Is minimising contact the only way to really deal with people like this?

WafflyVersatile Sat 23-Mar-13 23:52:46

I'm sorry your sister is continuing your dad's legacy.

I'm not sure what you're asking? do you mean should you stand up for yourself regardless of further rifts? Warn the boyfriend?

NiniLegsInTheAir Sat 23-Mar-13 23:41:09

I'm really confused about this so could use some advice. When I was growing up my Dad was very emotionally and physically abusive, to the extent that both myself and my sister have been deeply affected by it. I'm a people pleaser (so says my counsellor who I saw for most of last year) who married a man just like my Dad (a whole other story), but my sister appears to have turned into our Dad.

Dad and my sister have always clashed and this came to a head about 6 years ago - they had a massive row over something minor and havn't spoken since. To make this worse, sister has always been my Mum's 'favourite' so Mum took her side - which has ultimately cost them their marriage. Mum and sister are very close, after Dad moved out they lived together for a few years until sister moved in with her boyfriend.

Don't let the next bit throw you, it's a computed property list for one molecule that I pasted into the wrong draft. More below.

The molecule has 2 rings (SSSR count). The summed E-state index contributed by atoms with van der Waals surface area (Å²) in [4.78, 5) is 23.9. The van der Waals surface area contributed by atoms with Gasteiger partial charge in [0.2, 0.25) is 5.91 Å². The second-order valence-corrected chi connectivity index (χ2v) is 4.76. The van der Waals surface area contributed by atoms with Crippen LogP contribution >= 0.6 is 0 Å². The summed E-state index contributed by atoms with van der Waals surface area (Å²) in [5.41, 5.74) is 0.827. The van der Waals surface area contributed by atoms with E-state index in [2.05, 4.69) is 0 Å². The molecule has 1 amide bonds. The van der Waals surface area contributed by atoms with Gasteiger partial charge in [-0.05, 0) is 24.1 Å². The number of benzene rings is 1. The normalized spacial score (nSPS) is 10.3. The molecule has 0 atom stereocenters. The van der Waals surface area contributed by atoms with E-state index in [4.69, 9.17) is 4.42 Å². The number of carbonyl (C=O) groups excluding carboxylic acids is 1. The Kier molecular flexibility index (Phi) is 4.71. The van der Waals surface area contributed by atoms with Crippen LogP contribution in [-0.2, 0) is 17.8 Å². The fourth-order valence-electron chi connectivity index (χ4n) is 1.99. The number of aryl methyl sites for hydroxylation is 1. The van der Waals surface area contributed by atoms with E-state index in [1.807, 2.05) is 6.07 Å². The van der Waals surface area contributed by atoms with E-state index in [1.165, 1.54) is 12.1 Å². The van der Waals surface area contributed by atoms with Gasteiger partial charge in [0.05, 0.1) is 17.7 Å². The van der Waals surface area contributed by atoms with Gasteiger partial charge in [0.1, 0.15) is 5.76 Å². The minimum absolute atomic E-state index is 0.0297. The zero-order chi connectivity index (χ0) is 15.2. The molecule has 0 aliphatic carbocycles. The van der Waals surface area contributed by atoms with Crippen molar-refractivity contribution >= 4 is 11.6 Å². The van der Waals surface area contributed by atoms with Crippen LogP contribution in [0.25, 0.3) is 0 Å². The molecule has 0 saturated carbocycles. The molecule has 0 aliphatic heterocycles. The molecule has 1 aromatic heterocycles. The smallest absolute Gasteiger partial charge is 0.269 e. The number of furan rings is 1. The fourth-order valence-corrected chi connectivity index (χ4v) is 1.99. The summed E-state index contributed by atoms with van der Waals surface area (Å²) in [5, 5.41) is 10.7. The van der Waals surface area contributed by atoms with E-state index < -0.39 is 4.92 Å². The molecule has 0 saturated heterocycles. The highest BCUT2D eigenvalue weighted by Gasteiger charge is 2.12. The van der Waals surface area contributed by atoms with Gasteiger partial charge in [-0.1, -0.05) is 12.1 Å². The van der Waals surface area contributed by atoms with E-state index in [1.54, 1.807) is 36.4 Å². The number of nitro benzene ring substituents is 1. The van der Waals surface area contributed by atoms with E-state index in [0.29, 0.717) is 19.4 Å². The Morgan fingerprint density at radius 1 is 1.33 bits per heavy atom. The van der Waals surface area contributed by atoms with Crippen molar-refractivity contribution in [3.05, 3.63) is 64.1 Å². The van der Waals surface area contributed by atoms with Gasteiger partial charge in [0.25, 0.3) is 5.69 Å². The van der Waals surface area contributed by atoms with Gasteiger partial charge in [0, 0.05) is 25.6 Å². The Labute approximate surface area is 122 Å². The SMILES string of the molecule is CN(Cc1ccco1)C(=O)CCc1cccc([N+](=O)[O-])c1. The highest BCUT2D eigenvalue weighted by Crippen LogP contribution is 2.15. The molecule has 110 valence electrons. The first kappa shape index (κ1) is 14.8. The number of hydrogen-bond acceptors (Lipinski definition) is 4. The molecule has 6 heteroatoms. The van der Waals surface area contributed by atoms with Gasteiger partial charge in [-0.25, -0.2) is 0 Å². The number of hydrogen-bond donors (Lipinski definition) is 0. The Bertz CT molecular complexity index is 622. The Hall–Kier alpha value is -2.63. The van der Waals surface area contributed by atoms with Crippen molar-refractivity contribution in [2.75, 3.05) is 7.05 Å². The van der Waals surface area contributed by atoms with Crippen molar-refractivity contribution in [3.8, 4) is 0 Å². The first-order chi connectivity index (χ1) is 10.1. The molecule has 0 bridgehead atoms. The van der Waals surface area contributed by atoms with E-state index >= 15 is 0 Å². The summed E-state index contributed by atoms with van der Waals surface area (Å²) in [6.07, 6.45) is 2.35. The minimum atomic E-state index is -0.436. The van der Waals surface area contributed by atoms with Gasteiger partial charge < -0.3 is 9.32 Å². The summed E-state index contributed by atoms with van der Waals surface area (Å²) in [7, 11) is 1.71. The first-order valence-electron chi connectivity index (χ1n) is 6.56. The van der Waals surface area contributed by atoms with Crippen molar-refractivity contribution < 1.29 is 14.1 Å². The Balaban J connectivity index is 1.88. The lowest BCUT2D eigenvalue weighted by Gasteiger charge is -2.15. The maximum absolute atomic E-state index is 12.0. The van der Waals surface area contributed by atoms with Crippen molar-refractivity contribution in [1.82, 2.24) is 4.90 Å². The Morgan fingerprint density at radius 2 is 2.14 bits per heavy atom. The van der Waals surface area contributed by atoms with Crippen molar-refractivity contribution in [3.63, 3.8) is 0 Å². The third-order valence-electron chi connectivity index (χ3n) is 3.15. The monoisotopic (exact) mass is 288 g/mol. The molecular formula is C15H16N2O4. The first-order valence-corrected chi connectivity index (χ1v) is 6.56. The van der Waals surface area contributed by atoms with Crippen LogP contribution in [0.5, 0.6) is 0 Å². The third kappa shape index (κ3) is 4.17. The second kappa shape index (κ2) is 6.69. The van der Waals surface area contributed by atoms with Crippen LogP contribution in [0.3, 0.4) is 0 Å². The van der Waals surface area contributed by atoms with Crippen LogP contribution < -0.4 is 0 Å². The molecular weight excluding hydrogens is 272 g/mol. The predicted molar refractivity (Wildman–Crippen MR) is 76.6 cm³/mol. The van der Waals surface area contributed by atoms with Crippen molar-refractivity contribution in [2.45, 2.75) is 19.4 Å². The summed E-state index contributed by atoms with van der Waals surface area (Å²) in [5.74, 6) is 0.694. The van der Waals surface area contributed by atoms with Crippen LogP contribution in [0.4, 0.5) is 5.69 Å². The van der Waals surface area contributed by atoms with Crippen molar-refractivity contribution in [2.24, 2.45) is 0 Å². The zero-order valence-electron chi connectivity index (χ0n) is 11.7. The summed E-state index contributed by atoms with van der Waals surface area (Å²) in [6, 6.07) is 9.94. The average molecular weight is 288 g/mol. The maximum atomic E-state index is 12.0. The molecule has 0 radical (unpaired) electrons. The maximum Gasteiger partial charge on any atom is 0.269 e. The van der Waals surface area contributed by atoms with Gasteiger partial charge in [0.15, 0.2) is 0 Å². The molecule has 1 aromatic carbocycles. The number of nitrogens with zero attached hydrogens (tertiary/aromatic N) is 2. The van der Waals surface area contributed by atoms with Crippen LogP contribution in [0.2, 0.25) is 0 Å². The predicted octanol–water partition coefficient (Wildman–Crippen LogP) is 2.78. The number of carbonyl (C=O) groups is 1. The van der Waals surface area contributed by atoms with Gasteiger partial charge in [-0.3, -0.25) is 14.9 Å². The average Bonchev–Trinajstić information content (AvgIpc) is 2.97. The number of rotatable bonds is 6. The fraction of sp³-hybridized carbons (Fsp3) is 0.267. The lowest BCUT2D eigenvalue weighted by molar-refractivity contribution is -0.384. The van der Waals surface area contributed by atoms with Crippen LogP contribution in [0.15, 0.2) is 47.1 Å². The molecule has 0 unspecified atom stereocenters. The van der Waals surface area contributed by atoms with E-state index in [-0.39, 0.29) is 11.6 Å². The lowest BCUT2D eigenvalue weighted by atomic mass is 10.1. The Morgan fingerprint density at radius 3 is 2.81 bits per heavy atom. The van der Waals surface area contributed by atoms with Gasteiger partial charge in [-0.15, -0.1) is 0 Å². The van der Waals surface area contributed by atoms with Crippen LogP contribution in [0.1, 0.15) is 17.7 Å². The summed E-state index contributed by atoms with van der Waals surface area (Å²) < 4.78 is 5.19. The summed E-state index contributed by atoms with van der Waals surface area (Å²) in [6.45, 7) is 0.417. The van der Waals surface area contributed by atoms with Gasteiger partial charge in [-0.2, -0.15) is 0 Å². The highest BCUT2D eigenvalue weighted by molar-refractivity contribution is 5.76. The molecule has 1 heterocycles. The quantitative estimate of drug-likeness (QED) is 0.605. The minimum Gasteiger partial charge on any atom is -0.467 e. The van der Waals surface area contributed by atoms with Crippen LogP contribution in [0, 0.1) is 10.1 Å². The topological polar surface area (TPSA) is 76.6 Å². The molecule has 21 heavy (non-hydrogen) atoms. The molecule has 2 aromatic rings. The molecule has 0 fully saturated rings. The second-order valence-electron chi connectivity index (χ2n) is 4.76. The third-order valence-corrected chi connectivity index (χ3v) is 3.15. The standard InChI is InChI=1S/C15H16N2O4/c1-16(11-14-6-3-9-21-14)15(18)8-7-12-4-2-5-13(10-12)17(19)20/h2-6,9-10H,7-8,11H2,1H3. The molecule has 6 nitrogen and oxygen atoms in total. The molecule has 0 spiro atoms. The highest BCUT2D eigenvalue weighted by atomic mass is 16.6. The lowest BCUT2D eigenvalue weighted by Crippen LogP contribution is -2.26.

Now that I've become more alert to signs of EA in my own relationship, I've been noticing more and more how much my sister is like our Dad. She throws a complete hissy fit if she doesn't get everything she wants, when she wants it. I spent the night at her flat with Mum a few weeks back and sister was giving her boyfriend (who is a laid-back, quiet guy) almost constant abuse over every little thing. I was really upset and quite uncomfortable about it all, it put me on edge and made me want to run away.

Although I have a good general relationship with her, this isn't something I'm comfortable about discussing with her. I can't talk to Mum as her 'golden child' can do no wrong. I'm not close enough to her boyfriend to be able to talk to him. She tries to use abuse to get what she wants from everyone, including me, and doesn't like it if she gets pushed back.

I don't really know what to do now.